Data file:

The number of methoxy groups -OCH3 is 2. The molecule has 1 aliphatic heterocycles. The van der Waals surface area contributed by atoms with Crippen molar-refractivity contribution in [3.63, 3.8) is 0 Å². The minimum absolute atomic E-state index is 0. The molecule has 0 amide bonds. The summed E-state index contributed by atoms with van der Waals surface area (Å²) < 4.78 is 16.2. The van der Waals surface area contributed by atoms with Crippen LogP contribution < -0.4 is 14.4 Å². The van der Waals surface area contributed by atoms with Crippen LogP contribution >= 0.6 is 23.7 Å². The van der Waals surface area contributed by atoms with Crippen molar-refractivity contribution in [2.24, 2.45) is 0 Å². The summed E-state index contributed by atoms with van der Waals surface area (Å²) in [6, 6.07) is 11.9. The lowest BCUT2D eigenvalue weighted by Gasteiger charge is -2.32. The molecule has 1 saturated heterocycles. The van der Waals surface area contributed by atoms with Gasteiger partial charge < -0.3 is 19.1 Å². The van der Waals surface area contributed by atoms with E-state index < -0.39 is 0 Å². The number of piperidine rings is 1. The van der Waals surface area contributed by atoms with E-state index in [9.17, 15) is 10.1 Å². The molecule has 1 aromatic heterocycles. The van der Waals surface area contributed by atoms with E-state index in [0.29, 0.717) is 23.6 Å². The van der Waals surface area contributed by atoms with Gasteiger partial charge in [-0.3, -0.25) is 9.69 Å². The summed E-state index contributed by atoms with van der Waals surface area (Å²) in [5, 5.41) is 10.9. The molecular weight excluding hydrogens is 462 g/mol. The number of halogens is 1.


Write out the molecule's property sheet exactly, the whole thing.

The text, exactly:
The number of methoxy groups -OCH3 is 2. The molecule has 1 aliphatic heterocycles. The van der Waals surface area contributed by atoms with Crippen molar-refractivity contribution in [3.63, 3.8) is 0 Å². The minimum absolute atomic E-state index is 0. The molecule has 0 amide bonds. The summed E-state index contributed by atoms with van der Waals surface area (Å²) < 4.78 is 16.2. The van der Waals surface area contributed by atoms with Crippen LogP contribution < -0.4 is 14.4 Å². The van der Waals surface area contributed by atoms with Crippen LogP contribution >= 0.6 is 23.7 Å². The van der Waals surface area contributed by atoms with Crippen molar-refractivity contribution in [2.24, 2.45) is 0 Å². The summed E-state index contributed by atoms with van der Waals surface area (Å²) in [6, 6.07) is 11.9. The lowest BCUT2D eigenvalue weighted by Gasteiger charge is -2.32. The molecule has 1 saturated heterocycles. The van der Waals surface area contributed by atoms with Gasteiger partial charge < -0.3 is 19.1 Å². The van der Waals surface area contributed by atoms with E-state index < -0.39 is 0 Å². The number of piperidine rings is 1. The van der Waals surface area contributed by atoms with E-state index in [9.17, 15) is 10.1 Å². The molecule has 1 aromatic heterocycles. The van der Waals surface area contributed by atoms with E-state index in [0.29, 0.717) is 23.6 Å². The van der Waals surface area contributed by atoms with Gasteiger partial charge in [-0.3, -0.25) is 9.69 Å². The summed E-state index contributed by atoms with van der Waals surface area (Å²) in [5, 5.41) is 10.9. The molecular weight excluding hydrogens is 462 g/mol. The number of halogens is 1.